I don't consider myself a "pet person" the way that some people get all excited about their dog or cat and always have one.Read More
Down at the dock,
I dip my hand in your reflection.
You smile on me,
from another dimension.
It's beyond my reach,
but still I shout your name.
Just once, and then I pause,
listening for echoes of your arrival.
It seems that tonight,
the waves in the water are blocking
my alphas and betas and thetas.
Time to double down.
I commit to radiating passion,
look upon the heavens and cry again.
A halo of bugs buzzes and bounces
around each tendril of hair that rises
as if charged with static electricity.
Take me with you, I pray that
you never leave me behind again.
I feel my feet begin to rise
from the planks.
In a way that nobody
would even notice,
not at first anyway.
Your hooks are inside and
I groan as you pull on my organs
and challenge the hold of gravity.
Despite the agony,
my arms cannot help but to rise
to meet your embrace.
You kindly accept my worship.
You fill me with love beyond earthly expression.
and you lift me with greater urgency,
as we observe the streams of blood
now emptying from my veins,
running down my legs
and spraying across my toes.
Goodbye material coherence,
you were overrated anyway.
Look at me everyone,
I'm a shooting star in reverse.
Particles racing to my core,
coating my heart,
in pulsing plasma
glowing purple and green.
The sun takes a bow and
moves out of the way,
as I stretch from the waves
on the edge of the oceans
to the rim of the galaxy.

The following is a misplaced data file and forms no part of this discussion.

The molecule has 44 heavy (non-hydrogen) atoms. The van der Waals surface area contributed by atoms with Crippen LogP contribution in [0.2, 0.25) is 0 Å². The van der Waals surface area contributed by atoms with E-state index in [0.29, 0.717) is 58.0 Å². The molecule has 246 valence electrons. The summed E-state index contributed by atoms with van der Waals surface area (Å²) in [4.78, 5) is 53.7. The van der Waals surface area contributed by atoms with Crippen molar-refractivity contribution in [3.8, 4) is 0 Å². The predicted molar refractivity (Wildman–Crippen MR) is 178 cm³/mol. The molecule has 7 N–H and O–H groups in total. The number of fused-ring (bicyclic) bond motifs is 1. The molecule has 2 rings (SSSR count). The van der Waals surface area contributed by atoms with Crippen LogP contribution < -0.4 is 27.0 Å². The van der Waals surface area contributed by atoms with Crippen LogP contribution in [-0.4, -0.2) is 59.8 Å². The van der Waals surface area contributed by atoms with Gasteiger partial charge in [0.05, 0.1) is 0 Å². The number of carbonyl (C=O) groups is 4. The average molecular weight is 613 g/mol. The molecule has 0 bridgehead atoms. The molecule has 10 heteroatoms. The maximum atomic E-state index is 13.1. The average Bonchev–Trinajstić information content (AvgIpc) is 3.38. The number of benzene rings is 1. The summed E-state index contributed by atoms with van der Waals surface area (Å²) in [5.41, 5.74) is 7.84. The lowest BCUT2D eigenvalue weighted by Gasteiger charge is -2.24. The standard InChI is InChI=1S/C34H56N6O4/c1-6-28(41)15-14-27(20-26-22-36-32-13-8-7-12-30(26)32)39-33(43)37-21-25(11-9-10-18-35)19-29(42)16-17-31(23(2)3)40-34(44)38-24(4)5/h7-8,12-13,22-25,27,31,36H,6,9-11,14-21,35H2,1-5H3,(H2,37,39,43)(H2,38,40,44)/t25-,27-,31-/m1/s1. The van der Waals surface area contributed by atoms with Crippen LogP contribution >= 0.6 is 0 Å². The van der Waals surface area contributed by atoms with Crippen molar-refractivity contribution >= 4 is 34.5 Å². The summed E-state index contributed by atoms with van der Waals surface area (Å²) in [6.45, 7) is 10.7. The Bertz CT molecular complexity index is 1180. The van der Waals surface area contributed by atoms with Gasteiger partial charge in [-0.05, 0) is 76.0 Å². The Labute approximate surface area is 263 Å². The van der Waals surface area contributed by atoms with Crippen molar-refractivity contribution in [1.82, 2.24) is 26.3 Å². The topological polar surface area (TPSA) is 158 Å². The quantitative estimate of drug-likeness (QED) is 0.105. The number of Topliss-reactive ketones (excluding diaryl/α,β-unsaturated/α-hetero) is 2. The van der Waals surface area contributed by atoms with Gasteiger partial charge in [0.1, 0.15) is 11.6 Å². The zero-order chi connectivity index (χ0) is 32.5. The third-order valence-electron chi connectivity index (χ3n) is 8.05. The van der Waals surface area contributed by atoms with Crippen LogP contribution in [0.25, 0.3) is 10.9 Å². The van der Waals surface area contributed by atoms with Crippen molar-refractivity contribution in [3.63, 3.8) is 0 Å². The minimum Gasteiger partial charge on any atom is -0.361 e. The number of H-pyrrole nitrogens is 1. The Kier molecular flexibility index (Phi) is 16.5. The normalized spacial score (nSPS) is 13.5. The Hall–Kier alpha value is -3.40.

Gamma ray of excitement.
Beam of bulging, eternal erotic ecstasy.
I grow and infect the spirit of the universe.
I am a french tickler fomenting revolution,
and I joyfully spread chaos
in every cardinal direction
while all blurs and unites
You and I together,
the god that I always wanted to be.
The blanket crashes over my head like a wave at the beach, engulfing my world in darkness that matches my mood. It's not that I mind being solitary, knowing as I do that the presence of loved ones and others dampens my productivity, but that rationalizing the advantages of being alone does nothing to improve my feelings about this empty house and the ringing in my ears that threatens to drown out the mating calls from hundreds of horny birds right outside my open window.
The forest breeze rustles the hairs on my head, stroking my melancholy. Soon I am supposed to depart the loving embrace of my cedar cabin, bound for distant lands of cosmopolitan hustle and bustle. A plateau teeming with energy and life, but also pollution and never-ending noise. To say that I am excited about the transition would be to claim that the tree is excited about its leaves changing colors in the fall. For there is beauty in change and for certain there will come a time that l delight in the novel sensations that are part and parcel of a new season, but there is also the certainty about deep and persistent sadness that comes from the departure of summer and all of its frolicking good times.
I wish I could reach my arms out far enough to give my old friends a big hug, and then not let go, but rather bring them in, shrinking them more and more until finally I'm able to compress them into my heart and take them with me wherever the winds of change take me. It would be a never ending mobile party in my chest, thumping along to the four on the floor rhythm that never ends, the rolling bass line of my emotions, the piano riff that can always be summoned when I need a lift to my spirits, the riotous laughter and silly dances, the hands coming together, and the searing cry of the diva when my achievements are most anthemic.